Rio Tinto, BHP Billiton, Anglo American hit with negative ratings outlook
The continual downfall in commodity prices has caused global credit ratings agency Fitch to place mining giants BHP Billiton, Rio Tinto and Anglo American on negative ratings outlooks.
The agency downgraded its outlook for BHP Billiton and Rio Tinto from stable to negative, and notified the companies for possible future downgrades as lower predictions for iron ore, copper and nickel prices are expected.
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According to Fitch, iron ore prices will hover around $50 per ton in 2015 and 2016, slightly moving up to $60 in 2017 before eventually settling at $70 per ton long-term. The prediction is based on the assumption BHP and Rio will slow their pace of capacity increase in the Pilbara, in order to sustain lower development costs.
Regardless of its recent South32 spinoff, BHP Billiton remains the top rated firm at A+ due to its superior commodity diversification.
"Fitch assesses the near-term effect of South32's spin-off on BHP Billiton's credit profile as marginally negative owing to weaker projected free cash flow (FCF) generation and a modest increase in FFO adjusted gross leverage after the demerger," the ratings agency noted.
"However, BHP Billiton will benefit from a streamlined business structure and better average position on the commodity cost curve, which will help the company navigate the depressed commodity prices environment."
The world’s second largest mining company, Rio Tinto, is holding strong with its A- rating, but Fitch anticipates the company will be free cash flow negative over the next few years as price forecasts remain weak for iron ore—Rio’s main product.
"Although Rio Tinto benefits from a leading iron ore cost position, the high percentage of revenue and EBITDA (pre-tax profit) generated by that single commodity exposes the company to significant risks."
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Despite some positive developments, the rating agency confirmed its negative outlook on BBB-rated group Anglo American.
"Elevated leverage, which was driven by the intensive capital spending of previous years remains a primary risk, in our view, and is reflected in the negative outlook," Fitch said.
Gerald Group resolves iron ore dispute with Sierra Leone
Gerald Group, the US commodity trader, will pay Sierra Leone $20mn and cede a 10% stake in an iron ore project as part of the resolution to a nearly two-year dispute that led to the shutdown of production, the two sides revealed.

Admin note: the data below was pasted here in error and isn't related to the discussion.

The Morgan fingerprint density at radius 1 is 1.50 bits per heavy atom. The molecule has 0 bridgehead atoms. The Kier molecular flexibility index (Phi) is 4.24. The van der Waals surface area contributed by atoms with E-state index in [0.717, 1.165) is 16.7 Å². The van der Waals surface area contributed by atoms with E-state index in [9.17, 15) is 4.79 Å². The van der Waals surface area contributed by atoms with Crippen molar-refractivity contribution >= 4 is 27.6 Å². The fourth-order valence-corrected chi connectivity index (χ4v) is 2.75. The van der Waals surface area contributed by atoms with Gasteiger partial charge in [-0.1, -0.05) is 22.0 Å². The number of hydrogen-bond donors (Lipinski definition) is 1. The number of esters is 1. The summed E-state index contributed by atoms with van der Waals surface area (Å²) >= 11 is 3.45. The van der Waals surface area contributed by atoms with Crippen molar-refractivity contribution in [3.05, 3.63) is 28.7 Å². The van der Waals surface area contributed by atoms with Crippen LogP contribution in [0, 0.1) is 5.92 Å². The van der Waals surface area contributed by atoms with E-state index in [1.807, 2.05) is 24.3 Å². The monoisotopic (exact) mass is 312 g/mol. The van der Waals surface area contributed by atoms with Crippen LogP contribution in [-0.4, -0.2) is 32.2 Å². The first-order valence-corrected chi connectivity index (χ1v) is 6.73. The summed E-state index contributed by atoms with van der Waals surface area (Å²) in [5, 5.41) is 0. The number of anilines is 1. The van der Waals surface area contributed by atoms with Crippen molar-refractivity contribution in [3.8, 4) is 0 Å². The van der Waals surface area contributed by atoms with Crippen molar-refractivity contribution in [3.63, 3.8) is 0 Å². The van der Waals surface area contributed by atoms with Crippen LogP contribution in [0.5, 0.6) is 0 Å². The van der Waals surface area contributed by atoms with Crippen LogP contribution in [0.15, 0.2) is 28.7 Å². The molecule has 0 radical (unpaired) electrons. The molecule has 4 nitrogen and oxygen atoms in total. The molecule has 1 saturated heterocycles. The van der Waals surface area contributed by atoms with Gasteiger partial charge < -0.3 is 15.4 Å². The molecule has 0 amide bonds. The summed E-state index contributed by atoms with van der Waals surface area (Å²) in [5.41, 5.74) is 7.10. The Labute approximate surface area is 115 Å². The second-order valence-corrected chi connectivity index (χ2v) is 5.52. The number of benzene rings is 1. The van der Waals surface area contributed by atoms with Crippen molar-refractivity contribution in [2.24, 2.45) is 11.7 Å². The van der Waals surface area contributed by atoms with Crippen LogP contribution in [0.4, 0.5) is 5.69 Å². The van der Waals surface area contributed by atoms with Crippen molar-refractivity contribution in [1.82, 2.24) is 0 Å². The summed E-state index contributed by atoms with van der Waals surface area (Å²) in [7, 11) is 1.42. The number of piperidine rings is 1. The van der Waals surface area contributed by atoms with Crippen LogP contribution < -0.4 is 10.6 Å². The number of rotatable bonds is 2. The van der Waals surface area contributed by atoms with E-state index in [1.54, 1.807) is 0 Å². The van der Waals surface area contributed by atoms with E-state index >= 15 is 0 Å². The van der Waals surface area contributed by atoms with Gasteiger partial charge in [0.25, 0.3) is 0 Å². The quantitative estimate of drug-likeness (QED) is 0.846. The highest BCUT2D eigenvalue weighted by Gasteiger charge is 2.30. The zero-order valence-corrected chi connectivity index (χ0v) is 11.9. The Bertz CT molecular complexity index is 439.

Gerald's wholly-owned subsidiary SL Mining filed for arbitration in August 2019 over a royalty payment dispute and suspended the Marampa mine the following month. Sierra Leone's government responded by cancelling its mining licence.
As part of the agreement signed on Friday, Sierra Leone will take a non-dilutable 10% stake in a new company that will replace SL Mining and resume operations at Marampa by June 1, Gerald said in a statement.
Gerald will make two $10mn payments this year and will have the immediate right to ship its current stockpile of about 707,000 tonnes of iron ore, it said.
Both sides will withdraw their legal claims before the International Chamber of Commerce (ICC) and International Centre for Settlement of Investment Disputes (ICSID), the statement added.
Gerald’s chairman and CEO Craig Dean commented: "I am delighted that we have been able to resolve our differences and have a fresh start and new beginning with the government of Sierra Leone."
Sierra Leone's Mines Minister Timothy Kabba told a news conference on Tuesday that the agreement was a milestone for the country.
"Whatever the pain we may have borne or dreaded throughout these two years ... this outcome justifies our action," he said.
Gerald estimates that Marampa holds about 1 billion tonnes of iron ore with a potential lifespan of 30 years.
Back in 2019, Dean spoke with Mining about the development of Marampa and commented: "SL Mining offers a substantial opportunity for Gerald Group as our Marampa mine in Sierra Leone is producing two million tonnes per annum of high grade iron ore in the first phase of development, with expansion possibilities of greater than six million tonnes per annum of high-grade iron ore during its operational life. If you analyse the iron ore market it has transformed, even from a couple of years ago when prices were very low. Now prices have stabilised we’re in a favourable position with our first shipments leaving for China.
"Our goal is to make ‘Marampa Blue’ an internationally recognised premium grade iron ore brand. We intend to expand the delivery of high-grade 65% iron ore concentrate to markets in Europe and Africa.”